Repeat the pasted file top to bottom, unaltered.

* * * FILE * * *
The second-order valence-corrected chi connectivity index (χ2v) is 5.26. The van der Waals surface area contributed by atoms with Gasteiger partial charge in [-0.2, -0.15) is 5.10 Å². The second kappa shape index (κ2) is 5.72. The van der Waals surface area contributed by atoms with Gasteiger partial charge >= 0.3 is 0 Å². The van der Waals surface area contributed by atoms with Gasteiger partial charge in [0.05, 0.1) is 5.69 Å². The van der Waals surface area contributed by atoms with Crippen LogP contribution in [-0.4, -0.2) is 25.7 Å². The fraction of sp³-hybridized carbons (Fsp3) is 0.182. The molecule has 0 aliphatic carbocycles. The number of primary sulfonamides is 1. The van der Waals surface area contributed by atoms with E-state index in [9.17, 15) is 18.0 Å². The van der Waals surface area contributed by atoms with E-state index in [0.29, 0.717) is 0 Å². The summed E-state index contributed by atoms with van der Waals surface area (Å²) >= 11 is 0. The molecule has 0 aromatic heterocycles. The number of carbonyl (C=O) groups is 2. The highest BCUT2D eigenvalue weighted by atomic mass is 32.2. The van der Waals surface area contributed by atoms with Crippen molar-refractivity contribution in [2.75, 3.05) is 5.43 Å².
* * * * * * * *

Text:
The second-order valence-corrected chi connectivity index (χ2v) is 5.26. The van der Waals surface area contributed by atoms with Gasteiger partial charge in [-0.2, -0.15) is 5.10 Å². The second kappa shape index (κ2) is 5.72. The van der Waals surface area contributed by atoms with Gasteiger partial charge >= 0.3 is 0 Å². The van der Waals surface area contributed by atoms with Gasteiger partial charge in [0.05, 0.1) is 5.69 Å². The van der Waals surface area contributed by atoms with Crippen LogP contribution in [-0.4, -0.2) is 25.7 Å². The fraction of sp³-hybridized carbons (Fsp3) is 0.182. The molecule has 0 aliphatic carbocycles. The number of primary sulfonamides is 1. The van der Waals surface area contributed by atoms with E-state index in [9.17, 15) is 18.0 Å². The van der Waals surface area contributed by atoms with E-state index in [0.29, 0.717) is 0 Å². The summed E-state index contributed by atoms with van der Waals surface area (Å²) >= 11 is 0. The molecule has 0 aromatic heterocycles. The number of carbonyl (C=O) groups is 2. The highest BCUT2D eigenvalue weighted by atomic mass is 32.2. The van der Waals surface area contributed by atoms with Crippen molar-refractivity contribution in [2.75, 3.05) is 5.43 Å².